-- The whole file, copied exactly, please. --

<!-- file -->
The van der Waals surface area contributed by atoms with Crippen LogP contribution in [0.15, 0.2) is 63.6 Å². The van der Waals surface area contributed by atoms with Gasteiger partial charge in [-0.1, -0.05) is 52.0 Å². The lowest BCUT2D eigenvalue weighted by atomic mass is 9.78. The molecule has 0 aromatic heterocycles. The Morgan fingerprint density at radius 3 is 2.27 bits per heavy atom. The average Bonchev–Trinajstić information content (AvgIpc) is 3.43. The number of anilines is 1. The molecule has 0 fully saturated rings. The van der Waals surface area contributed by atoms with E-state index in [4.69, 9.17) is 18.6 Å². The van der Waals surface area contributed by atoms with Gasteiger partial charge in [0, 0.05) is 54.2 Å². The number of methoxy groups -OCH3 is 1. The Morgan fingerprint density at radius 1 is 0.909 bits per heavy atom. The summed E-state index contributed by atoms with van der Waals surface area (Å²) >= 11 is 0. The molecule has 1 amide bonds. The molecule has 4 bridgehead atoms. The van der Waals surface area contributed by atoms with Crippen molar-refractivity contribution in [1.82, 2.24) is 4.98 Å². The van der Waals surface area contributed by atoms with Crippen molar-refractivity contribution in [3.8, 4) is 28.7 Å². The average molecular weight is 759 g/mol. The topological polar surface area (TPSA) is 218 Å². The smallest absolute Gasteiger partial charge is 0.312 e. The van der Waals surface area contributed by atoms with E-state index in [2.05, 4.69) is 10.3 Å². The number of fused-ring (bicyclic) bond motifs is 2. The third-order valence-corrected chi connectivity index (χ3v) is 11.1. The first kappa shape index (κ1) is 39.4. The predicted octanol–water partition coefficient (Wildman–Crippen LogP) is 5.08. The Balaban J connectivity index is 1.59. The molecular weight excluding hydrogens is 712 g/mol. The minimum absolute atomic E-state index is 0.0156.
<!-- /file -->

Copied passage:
The van der Waals surface area contributed by atoms with Crippen LogP contribution in [0.15, 0.2) is 63.6 Å². The van der Waals surface area contributed by atoms with Gasteiger partial charge in [-0.1, -0.05) is 52.0 Å². The lowest BCUT2D eigenvalue weighted by atomic mass is 9.78. The molecule has 0 aromatic heterocycles. The Morgan fingerprint density at radius 3 is 2.27 bits per heavy atom. The average Bonchev–Trinajstić information content (AvgIpc) is 3.43. The number of anilines is 1. The molecule has 0 fully saturated rings. The van der Waals surface area contributed by atoms with E-state index in [4.69, 9.17) is 18.6 Å². The van der Waals surface area contributed by atoms with Gasteiger partial charge in [0, 0.05) is 54.2 Å². The number of methoxy groups -OCH3 is 1. The Morgan fingerprint density at radius 1 is 0.909 bits per heavy atom. The summed E-state index contributed by atoms with van der Waals surface area (Å²) >= 11 is 0. The molecule has 1 amide bonds. The molecule has 4 bridgehead atoms. The van der Waals surface area contributed by atoms with Crippen molar-refractivity contribution in [1.82, 2.24) is 4.98 Å². The van der Waals surface area contributed by atoms with Crippen molar-refractivity contribution in [3.8, 4) is 28.7 Å². The average molecular weight is 759 g/mol. The topological polar surface area (TPSA) is 218 Å². The smallest absolute Gasteiger partial charge is 0.312 e. The van der Waals surface area contributed by atoms with E-state index in [2.05, 4.69) is 10.3 Å². The number of fused-ring (bicyclic) bond motifs is 2. The third-order valence-corrected chi connectivity index (χ3v) is 11.1. The first kappa shape index (κ1) is 39.4. The predicted octanol–water partition coefficient (Wildman–Crippen LogP) is 5.08. The Balaban J connectivity index is 1.59. The molecular weight excluding hydrogens is 712 g/mol. The minimum absolute atomic E-state index is 0.0156.